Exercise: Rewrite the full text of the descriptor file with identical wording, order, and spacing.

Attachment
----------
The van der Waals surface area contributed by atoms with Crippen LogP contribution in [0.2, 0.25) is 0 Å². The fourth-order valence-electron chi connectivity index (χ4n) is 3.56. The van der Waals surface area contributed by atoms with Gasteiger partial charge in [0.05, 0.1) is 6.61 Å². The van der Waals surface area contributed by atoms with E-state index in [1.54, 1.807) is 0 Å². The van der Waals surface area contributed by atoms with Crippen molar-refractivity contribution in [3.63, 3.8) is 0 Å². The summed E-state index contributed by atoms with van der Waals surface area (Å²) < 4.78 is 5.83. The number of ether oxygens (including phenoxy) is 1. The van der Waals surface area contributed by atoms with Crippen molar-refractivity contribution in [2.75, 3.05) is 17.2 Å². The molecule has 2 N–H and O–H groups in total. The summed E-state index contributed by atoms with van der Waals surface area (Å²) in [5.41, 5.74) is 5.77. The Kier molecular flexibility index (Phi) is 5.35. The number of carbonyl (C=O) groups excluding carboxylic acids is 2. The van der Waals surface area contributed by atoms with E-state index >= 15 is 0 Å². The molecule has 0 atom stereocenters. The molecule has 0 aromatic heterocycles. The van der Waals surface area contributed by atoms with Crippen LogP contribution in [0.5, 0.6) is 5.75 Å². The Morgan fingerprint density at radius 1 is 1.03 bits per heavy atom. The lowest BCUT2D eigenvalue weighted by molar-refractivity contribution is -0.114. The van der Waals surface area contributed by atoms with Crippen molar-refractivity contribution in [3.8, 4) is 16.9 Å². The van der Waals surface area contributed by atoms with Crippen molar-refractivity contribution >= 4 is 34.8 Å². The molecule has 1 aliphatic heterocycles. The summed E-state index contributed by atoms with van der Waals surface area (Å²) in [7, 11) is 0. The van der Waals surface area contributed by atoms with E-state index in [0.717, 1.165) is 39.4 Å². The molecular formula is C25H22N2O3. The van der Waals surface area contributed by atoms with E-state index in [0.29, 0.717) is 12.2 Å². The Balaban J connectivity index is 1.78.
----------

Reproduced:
The van der Waals surface area contributed by atoms with Crippen LogP contribution in [0.2, 0.25) is 0 Å². The fourth-order valence-electron chi connectivity index (χ4n) is 3.56. The van der Waals surface area contributed by atoms with Gasteiger partial charge in [0.05, 0.1) is 6.61 Å². The van der Waals surface area contributed by atoms with E-state index in [1.54, 1.807) is 0 Å². The van der Waals surface area contributed by atoms with Crippen molar-refractivity contribution in [3.63, 3.8) is 0 Å². The summed E-state index contributed by atoms with van der Waals surface area (Å²) < 4.78 is 5.83. The number of ether oxygens (including phenoxy) is 1. The van der Waals surface area contributed by atoms with Crippen molar-refractivity contribution in [2.75, 3.05) is 17.2 Å². The molecule has 2 N–H and O–H groups in total. The summed E-state index contributed by atoms with van der Waals surface area (Å²) in [5.41, 5.74) is 5.77. The Kier molecular flexibility index (Phi) is 5.35. The number of carbonyl (C=O) groups excluding carboxylic acids is 2. The van der Waals surface area contributed by atoms with E-state index >= 15 is 0 Å². The molecule has 0 atom stereocenters. The molecule has 0 aromatic heterocycles. The van der Waals surface area contributed by atoms with Crippen LogP contribution in [0.5, 0.6) is 5.75 Å². The Morgan fingerprint density at radius 1 is 1.03 bits per heavy atom. The lowest BCUT2D eigenvalue weighted by molar-refractivity contribution is -0.114. The van der Waals surface area contributed by atoms with Crippen molar-refractivity contribution in [3.8, 4) is 16.9 Å². The van der Waals surface area contributed by atoms with Crippen molar-refractivity contribution >= 4 is 34.8 Å². The molecule has 1 aliphatic heterocycles. The summed E-state index contributed by atoms with van der Waals surface area (Å²) in [7, 11) is 0. The van der Waals surface area contributed by atoms with E-state index in [0.717, 1.165) is 39.4 Å². The molecular formula is C25H22N2O3. The van der Waals surface area contributed by atoms with E-state index in [0.29, 0.717) is 12.2 Å². The Balaban J connectivity index is 1.78.